OLDER DECWARE GEAR SUPPORT >> SE34I >> Transformer blown.  "Not worth repairing".

Message started by Peter L on 11/22/20 at 10:48:47

Title: Transformer blown.  "Not worth repairing".
Post by Peter L on 11/22/20 at 10:48:47

Hi, Steve and all.   I purchased my Zen Triode Integrated (S/N #59) back in 2003, and enjoyed it happily for many years between London, Tokyo and now I'm in Hong Kong.  

Unfortunately when it arrived in Hong Kong.  I forgot that, even though the amp says 120v/240v at the power input, the switch to set the amp to accept the appropriate voltage is manual and is tucked away inside the machine.  The fuse went. I replaced the fuse, set the voltage switch appropriately and tried again with no luck.  Left channel is completely dead. I had it sat on the shelf for a few years meaning to get round to fixing it.   I took it to a local place yesterday.  There's a thriving community of audiophiles, used gear shops and repair shops in Hong Kong.

They told me the big transformer on the left channel was blown.  And that I should replace both of them to match the sound (seems fair),  but the cost would be around $400 for parts, and probably another $600-700 in labour, bringing it to a total of over us$1000 to fix.  Again, assuming there weren't other components that needed replacing.  They had a bunch of used mass-market tube amps lying around that they were selling for less than that, so their advice was just to get another amp.

Now firstly, I don't want to compare a mass-market PCB tube amp with the glory that is a hand-made zen triode amp... but also the cost seemed a bit steep, to me.

Can you advise what options I have?  I'd consider shipping the thing back to you if repair were an option at a reasonable cost. Am I chasing a lost cause?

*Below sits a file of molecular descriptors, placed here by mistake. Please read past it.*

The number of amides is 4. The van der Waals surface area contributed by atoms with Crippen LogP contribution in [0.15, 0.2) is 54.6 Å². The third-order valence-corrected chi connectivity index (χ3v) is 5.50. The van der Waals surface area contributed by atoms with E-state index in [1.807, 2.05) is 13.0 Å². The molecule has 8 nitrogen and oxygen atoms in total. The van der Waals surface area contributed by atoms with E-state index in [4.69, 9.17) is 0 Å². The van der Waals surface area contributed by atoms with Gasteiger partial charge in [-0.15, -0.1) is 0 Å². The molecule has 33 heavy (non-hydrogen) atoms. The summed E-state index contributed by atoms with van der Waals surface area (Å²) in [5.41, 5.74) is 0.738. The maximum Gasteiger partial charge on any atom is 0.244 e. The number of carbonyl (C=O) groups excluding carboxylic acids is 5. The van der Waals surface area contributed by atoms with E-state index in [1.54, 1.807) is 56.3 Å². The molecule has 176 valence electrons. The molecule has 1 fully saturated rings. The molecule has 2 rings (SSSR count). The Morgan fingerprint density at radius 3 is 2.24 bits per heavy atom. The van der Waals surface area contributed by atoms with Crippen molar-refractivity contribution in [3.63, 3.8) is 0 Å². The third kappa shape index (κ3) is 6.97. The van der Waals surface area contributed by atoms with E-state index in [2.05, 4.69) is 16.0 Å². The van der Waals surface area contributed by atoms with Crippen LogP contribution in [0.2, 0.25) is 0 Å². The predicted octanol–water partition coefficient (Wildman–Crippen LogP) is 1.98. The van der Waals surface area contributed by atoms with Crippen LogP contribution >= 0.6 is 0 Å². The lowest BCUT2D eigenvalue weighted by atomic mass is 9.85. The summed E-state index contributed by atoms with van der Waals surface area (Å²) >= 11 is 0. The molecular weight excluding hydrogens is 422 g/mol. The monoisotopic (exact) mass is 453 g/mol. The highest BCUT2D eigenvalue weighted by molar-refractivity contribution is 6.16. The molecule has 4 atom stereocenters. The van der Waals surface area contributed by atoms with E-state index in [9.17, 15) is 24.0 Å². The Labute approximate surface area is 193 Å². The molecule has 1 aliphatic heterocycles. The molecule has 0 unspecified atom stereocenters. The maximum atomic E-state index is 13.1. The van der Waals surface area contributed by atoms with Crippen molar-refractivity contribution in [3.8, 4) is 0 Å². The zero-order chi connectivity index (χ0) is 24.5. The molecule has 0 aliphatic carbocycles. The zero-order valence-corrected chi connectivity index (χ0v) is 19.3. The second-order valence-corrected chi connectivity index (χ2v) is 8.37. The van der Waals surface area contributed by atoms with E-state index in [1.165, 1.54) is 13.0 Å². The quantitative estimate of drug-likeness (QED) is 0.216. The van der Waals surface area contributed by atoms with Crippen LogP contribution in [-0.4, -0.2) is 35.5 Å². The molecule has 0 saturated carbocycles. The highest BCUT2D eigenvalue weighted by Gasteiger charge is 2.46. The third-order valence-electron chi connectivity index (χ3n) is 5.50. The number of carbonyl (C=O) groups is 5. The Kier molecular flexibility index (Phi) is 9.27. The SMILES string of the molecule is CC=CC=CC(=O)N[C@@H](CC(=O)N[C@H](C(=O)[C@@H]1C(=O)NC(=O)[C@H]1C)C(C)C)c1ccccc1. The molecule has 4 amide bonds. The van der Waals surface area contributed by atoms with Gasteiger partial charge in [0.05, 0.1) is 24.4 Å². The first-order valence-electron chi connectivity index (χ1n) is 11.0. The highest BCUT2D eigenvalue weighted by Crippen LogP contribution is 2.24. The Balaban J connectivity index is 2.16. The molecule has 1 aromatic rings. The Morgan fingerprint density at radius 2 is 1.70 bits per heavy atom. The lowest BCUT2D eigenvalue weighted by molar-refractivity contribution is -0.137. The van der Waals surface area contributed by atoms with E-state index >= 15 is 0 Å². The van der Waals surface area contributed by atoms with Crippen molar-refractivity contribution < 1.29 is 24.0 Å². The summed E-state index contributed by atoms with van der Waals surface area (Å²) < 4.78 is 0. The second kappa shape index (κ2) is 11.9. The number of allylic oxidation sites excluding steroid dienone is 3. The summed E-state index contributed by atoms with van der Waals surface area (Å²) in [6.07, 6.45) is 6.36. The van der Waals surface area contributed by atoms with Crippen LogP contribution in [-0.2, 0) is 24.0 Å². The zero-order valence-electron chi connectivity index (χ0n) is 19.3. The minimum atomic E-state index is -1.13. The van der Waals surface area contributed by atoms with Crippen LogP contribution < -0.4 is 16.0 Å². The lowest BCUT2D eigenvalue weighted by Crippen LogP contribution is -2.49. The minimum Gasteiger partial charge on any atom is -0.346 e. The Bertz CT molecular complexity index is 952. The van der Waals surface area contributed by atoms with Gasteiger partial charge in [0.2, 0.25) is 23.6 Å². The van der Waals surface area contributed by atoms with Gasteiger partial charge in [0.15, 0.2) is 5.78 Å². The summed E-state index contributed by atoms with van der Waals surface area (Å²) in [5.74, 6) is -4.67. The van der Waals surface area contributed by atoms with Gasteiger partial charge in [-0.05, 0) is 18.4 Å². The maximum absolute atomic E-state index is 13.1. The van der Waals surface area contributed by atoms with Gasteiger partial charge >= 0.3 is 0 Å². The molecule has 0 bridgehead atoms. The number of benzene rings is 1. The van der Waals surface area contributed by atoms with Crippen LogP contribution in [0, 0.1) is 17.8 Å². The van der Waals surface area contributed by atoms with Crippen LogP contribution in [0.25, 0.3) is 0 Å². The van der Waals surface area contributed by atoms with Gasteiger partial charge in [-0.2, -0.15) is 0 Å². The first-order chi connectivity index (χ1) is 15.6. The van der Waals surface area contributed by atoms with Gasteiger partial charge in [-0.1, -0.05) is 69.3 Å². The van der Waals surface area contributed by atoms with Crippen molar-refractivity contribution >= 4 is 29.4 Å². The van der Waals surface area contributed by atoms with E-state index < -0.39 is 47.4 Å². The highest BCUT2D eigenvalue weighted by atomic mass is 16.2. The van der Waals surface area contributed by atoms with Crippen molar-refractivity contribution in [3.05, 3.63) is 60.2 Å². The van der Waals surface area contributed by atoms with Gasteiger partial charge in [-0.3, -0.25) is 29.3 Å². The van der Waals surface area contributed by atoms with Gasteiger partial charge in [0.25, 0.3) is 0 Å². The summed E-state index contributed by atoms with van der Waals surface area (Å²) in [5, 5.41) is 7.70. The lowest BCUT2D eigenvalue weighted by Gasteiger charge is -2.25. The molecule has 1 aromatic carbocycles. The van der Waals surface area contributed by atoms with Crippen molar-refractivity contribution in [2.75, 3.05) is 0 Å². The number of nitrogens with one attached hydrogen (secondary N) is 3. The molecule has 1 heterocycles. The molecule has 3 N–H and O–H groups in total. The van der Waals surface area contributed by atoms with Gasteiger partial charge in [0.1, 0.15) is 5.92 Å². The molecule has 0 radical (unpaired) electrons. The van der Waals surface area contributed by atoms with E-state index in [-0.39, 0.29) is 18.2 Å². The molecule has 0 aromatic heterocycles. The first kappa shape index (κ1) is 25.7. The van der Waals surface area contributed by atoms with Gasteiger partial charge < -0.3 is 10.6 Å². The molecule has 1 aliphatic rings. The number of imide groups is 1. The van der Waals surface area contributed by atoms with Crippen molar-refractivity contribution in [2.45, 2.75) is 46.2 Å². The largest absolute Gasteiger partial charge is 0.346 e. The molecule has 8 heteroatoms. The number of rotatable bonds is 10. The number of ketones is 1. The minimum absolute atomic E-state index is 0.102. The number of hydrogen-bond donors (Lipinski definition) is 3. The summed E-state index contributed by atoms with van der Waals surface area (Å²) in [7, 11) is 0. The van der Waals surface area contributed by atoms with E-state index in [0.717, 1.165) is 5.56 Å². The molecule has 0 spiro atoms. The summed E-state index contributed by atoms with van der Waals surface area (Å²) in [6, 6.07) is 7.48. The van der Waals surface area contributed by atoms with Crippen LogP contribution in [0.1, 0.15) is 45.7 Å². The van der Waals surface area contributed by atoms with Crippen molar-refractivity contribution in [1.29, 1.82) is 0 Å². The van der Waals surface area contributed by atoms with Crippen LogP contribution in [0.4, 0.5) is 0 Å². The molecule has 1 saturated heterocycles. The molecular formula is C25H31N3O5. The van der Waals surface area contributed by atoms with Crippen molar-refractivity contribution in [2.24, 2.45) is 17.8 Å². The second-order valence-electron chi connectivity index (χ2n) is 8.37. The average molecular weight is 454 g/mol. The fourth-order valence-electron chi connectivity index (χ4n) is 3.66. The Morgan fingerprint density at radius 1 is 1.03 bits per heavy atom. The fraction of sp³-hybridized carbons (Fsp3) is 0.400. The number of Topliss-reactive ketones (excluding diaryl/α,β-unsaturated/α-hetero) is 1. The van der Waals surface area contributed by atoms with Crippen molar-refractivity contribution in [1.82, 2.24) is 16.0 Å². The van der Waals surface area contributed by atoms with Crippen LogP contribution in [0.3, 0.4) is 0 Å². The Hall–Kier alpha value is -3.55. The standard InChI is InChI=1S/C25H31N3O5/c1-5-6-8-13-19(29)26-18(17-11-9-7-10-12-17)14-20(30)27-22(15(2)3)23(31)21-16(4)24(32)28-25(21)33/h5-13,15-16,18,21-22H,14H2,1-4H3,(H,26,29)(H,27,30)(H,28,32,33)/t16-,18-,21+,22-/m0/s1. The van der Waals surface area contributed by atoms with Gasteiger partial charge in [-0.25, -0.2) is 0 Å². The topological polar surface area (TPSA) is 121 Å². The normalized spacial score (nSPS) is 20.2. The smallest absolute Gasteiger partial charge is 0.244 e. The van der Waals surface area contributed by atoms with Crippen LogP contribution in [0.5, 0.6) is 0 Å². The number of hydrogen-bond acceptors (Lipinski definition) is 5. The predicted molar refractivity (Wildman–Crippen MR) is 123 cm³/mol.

Title: Re: Transformer blown.  "Not worth repairing".
Post by Steve Deckert on 03/19/21 at 21:12:28

Regarding the switch to change the voltages - we have never built any amplifiers with a switch, so perhaps someone added it along the way?

That said, remove the rectifier tube, change the fuse, and try to power the amp on again.  If it blows the fuse with no rectifier tube installed then you know the power transformer is blown.  There is no way to blow the output transformers, so someone misdiagnosed the issue.

The power transformer can be replaced with a Hammond 372FX which may be available in your area.  I am amazed at the labor prices.  We don't even charge that much here.  You total bill including labor here would run less than $400.


Title: Re: Transformer blown.  "Not worth repairing".
Post by Peter L on 03/20/21 at 06:43:36

Promising news after all!   Thanks for the reply.

The switch was a special request on my original order, as I was in the process of moving between Japan and the UK.

Right.. the transformer they said was faulty is definitely the power transformer.  They probably didn't investigate far enough to realize it at the time.  The fuse doesn't blow, but it gets hot and crackles with or without the small middle tube installed.  The cost quoted is indeed a rip-off, especially considering it's a us$125 part, shipped.  Would you agree there's no need to replace both sides, as it's not part of the output?

Also, one of the big capacitors has soiled itself.  Easy to replace. Maybe best to replace them all after all this time?

Thanks for your advice.  I'll shop around again locally for a quote to replace that transformer (and the caps).  It should help that I can purchase the parts myself at a reasonable price.

Peter. [smiley=dankk2.gif]

Title: Re: Transformer blown.  "Not worth repairing".
Post by Steve Deckert on 03/23/21 at 04:41:02

No need to replace both sides because the specs of the Hammond transformer should be an exact match.

I would replace the caps as well.

Good luck on your adventure!


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